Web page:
Ten Kitchen Improvements for Renters
It’s DIY Month, and we’re encouraging you to take care of all your projects around the house, even in the kitchen! We get lots of questions from renters who want to spruce up their kitchens without breaking the bank (or their lease agreement). When you rent you rarely have permission or resources to renovate a cramped or ugly kitchen. But there are simple, inexpensive, and creative ways to make your kitchen brighter and better.
As we move through DIY Month and our February Jumpstart event, here are ten ways to help you make your rental kitchen more beautiful, healthy, and organized.
None of these ideas are rocket science. There’s no one-fit answer to making a rental kitchen prettier and more fun to cook in. But take a critical look at your space, see what you need, and mix it up. Don’t be afraid to make changes like moving the fridge to a better spot, or swapping out a hanging light. A little work and creativity can make big differences.
1. Hang a pot rack or pegboard. Take storage into your own hands. Hanging a pot rack or pegboard is usually well within the scope of renters’ rights, and they can open up much more storage in the kitchen. Look for inexpensive racks on Craigslist and at IKEA. Pictured: How To Make a Bicycle Wheel Pot Rack and Christine’s Kitchen.
2. Hang a shelf or wall storage. Again, like the pot rack, shelves and other wall storage systems are removable and hung easily. You don’t have to do major surgery to your kitchen in order to hang shelves like Dana’s or a storage system like Kyle’s. Get some help, and patch any screw holes when you move out. The work and small expense is worth the extra storage for kitchen tools and accessories. If you paint the shelves you can also have a major color accent in the kitchen.
3. Bring in new furniture. Some kitchens are big enough, but bare. There was very little counterspace in my old eat-in kitchen, so I brought in a small kitchen cart for the microwave, cookbooks, and other extras. This kitchen island is inexpensive and useful in an open kitchen. Also consider a tall storage unit like the one in this bright orange kitchen.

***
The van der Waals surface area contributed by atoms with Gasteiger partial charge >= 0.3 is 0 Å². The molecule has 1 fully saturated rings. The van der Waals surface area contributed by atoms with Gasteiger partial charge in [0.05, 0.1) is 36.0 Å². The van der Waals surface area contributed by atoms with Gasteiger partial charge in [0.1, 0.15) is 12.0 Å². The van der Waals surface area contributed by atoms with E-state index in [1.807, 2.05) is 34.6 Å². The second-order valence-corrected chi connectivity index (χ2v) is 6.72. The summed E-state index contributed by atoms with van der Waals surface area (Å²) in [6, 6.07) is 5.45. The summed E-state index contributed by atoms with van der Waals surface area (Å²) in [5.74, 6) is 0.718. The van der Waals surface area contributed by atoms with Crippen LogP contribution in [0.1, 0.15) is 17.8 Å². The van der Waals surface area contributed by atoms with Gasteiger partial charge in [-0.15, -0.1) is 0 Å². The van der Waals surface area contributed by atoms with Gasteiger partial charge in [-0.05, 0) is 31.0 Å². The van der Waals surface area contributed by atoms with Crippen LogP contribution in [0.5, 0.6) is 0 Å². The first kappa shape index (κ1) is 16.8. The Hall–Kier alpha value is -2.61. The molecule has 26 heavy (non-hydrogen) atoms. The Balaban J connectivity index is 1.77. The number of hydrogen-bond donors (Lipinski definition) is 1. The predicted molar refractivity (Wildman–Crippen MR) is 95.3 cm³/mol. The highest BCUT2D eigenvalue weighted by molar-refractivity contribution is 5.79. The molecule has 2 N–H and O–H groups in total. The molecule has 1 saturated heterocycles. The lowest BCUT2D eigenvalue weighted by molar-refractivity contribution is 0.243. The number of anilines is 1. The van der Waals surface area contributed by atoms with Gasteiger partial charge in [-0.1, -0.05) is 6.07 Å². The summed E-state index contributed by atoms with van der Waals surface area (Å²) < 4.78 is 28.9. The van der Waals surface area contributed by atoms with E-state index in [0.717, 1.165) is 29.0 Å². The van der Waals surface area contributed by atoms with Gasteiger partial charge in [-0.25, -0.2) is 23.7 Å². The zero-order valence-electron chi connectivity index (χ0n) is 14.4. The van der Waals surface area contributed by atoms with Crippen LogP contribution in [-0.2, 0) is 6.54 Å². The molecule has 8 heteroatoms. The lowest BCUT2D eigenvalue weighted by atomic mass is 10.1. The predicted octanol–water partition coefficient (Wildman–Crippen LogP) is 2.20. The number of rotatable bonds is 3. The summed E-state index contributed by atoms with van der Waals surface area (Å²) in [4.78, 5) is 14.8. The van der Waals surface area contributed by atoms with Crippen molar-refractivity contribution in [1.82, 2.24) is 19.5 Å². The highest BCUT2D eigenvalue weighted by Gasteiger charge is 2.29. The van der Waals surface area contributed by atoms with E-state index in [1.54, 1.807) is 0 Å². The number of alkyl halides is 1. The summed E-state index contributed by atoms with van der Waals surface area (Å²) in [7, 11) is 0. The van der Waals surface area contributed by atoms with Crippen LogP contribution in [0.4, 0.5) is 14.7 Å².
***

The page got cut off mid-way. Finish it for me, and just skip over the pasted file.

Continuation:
Change the Look
4. Paint the cabinets. This is a big step for a renter, and it may not be allowed by your landlord. But it never hurts to ask. Look at the lovely way Derek and Rena’s kitchen (before and after pictured in gallery above) was transformed by a little paint. It went from boring white box to gray and subtle space. If he won’t let you paint the outsides, see if you can at least paint the insides and then…
5. Take the doors off the cabinets. We talk about open storage a lot (see another gallery of open storage ideas here) and we think that temporarily removing your cabinet doors is another easy and temporary way to make your kitchen over. It’s free, after all. Take off the doors, line the insides with pretty paper or paint them, and stack your dishes neatly. Pictured: Tara’s Tiny Yet Powerful Rental and Jeanine’s Sunfilled House.
7. Use pattern on the walls. If you can’t paint or do major kitchen redecoration, how about removable vinyl wall patterns or removable wallpaper. Blik and other adhesive patterns were all the rage last year, and we think that there are many good ways to use them in the kitchen. Pictured: Amber’s Yellow Kitchen and Adam and Alison’s London Terrace Masterpiece.
9. Update the backsplash. The backsplash running behind the counter and stove is sometimes the biggest stretch of open wall space in a kitchen. If you can’t paint it, put up a temporary backsplash of metal so you can stick magnets to it, or hang pretty objects there instead. Also, the backsplash is paintable; it’s such a small space it’s easy to paint over later when you move out. Pictured: Rachel’s Bungalow of Bright Ideas
One last tip: Work with what you have. Don’t try to make a cramped galley kitchen look modern and sleek; work with the colors and textures already in place, even if they aren’t your ideal style. Harmony helps. For instance, when I lived in with a rather bare eat-in kitchen with scant counter space and teal-green appliances, I went with it. I added a temporary metal backsplash of vintage-looking metal, put up aqua color accents, and covered the table with a pretty tablecloth. The kitchen was more granny-chic than my preferred style, but at least it felt warm, homey, and harmonized.
How have you made your rental kitchen your own? Without the ability to do major upgrades, how have you made yourself feel at home and comfortable in the warmest room of the house?